Universe’s Beginning was Fluid, Physicists Say

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According to (This article and its images were originally posted on Breaking Science News October 17, 2018 at 07:27AM.)

Physicists from the ALICE (A Large Ion Collider Experiment) Collaboration at CERN have gained new insights into the properties of the quark-gluon plasma, a state of matter thought to have existed just after the Big Bang. The findings are published in the journal Physics Letters B.

(Cover image)An event from the first xenon-xenon collision at the Large Hadron Collider at 5.44 TeV registered by ALICE; a colored track (blue) corresponds to the trajectory of a charged particle produced in a single collision. Image credit: ALICE Collaboration.

The quark-gluon plasma, as the name suggests, is a special state consisting of the fundamental particles, the quarks, and the particles that bind the quarks together, the gluons.

The ALICE team obtained new results by replacing lead — usually used for collisions — with xenon.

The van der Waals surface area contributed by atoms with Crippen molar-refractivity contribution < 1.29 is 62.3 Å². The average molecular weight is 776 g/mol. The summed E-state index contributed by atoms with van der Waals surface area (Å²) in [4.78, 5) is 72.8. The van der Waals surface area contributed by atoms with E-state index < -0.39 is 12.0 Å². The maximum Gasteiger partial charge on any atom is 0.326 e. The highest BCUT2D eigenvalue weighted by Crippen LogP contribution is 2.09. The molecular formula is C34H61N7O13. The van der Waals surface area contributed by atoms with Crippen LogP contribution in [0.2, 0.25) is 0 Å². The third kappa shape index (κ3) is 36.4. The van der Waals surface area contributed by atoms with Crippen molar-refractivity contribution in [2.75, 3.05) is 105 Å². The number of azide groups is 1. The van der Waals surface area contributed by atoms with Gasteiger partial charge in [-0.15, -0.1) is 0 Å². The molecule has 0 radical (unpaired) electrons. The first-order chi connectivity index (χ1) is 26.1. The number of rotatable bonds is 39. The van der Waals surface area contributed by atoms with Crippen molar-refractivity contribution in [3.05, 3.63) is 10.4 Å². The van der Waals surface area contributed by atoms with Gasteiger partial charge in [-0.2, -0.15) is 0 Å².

“Xenon is a ‘smaller’ atom with fewer nucleons in its nucleus,” they explained.

“When colliding ions, we create a fireball that recreates the initial conditions of the Universe at temperatures in excess of several thousand billion degrees.”

“In contrast to the Universe, the lifetime of the droplets of the quark-gluon plasma produced in the laboratory is ultra short, a fraction of a second.”

“Under these conditions the density of quarks and gluons is very high and a special state of matter is formed in which quarks and gluons are quasi-free, dubbed the strongly interacting quark-gluon plasma.”

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This article and images were originally posted on [Breaking Science News] October 17, 2018 at 07:27AM. Credit to the original author and Breaking Science News | ESIST.T>G>S Recommended Articles Of The Day.





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